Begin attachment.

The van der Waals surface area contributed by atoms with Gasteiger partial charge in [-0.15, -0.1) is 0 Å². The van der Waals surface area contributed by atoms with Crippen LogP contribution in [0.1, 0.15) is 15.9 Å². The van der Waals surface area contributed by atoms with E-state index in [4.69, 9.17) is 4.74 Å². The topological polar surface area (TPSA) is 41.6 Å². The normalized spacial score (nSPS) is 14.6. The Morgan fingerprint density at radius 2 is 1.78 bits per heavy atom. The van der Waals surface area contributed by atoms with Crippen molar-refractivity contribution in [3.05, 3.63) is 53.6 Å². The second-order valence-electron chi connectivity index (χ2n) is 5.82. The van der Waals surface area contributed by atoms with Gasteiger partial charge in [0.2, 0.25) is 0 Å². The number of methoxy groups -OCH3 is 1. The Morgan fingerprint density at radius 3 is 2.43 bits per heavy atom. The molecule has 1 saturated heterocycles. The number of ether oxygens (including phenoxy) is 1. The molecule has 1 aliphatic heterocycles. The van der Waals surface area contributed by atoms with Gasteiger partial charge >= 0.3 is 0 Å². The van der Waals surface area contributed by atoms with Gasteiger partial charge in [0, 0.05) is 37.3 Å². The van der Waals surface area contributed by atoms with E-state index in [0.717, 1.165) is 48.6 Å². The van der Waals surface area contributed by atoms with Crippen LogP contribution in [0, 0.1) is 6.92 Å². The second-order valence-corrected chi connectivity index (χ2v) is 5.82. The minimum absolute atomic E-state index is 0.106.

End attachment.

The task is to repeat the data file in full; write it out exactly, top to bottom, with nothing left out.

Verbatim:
The van der Waals surface area contributed by atoms with Gasteiger partial charge in [-0.15, -0.1) is 0 Å². The van der Waals surface area contributed by atoms with Crippen LogP contribution in [0.1, 0.15) is 15.9 Å². The van der Waals surface area contributed by atoms with E-state index in [4.69, 9.17) is 4.74 Å². The topological polar surface area (TPSA) is 41.6 Å². The normalized spacial score (nSPS) is 14.6. The Morgan fingerprint density at radius 2 is 1.78 bits per heavy atom. The van der Waals surface area contributed by atoms with Crippen molar-refractivity contribution in [3.05, 3.63) is 53.6 Å². The second-order valence-electron chi connectivity index (χ2n) is 5.82. The van der Waals surface area contributed by atoms with Gasteiger partial charge in [0.2, 0.25) is 0 Å². The number of methoxy groups -OCH3 is 1. The Morgan fingerprint density at radius 3 is 2.43 bits per heavy atom. The molecule has 1 saturated heterocycles. The number of ether oxygens (including phenoxy) is 1. The molecule has 1 aliphatic heterocycles. The van der Waals surface area contributed by atoms with Gasteiger partial charge >= 0.3 is 0 Å². The van der Waals surface area contributed by atoms with Gasteiger partial charge in [0, 0.05) is 37.3 Å². The van der Waals surface area contributed by atoms with E-state index in [0.717, 1.165) is 48.6 Å². The van der Waals surface area contributed by atoms with Crippen LogP contribution in [0, 0.1) is 6.92 Å². The second-order valence-corrected chi connectivity index (χ2v) is 5.82. The minimum absolute atomic E-state index is 0.106.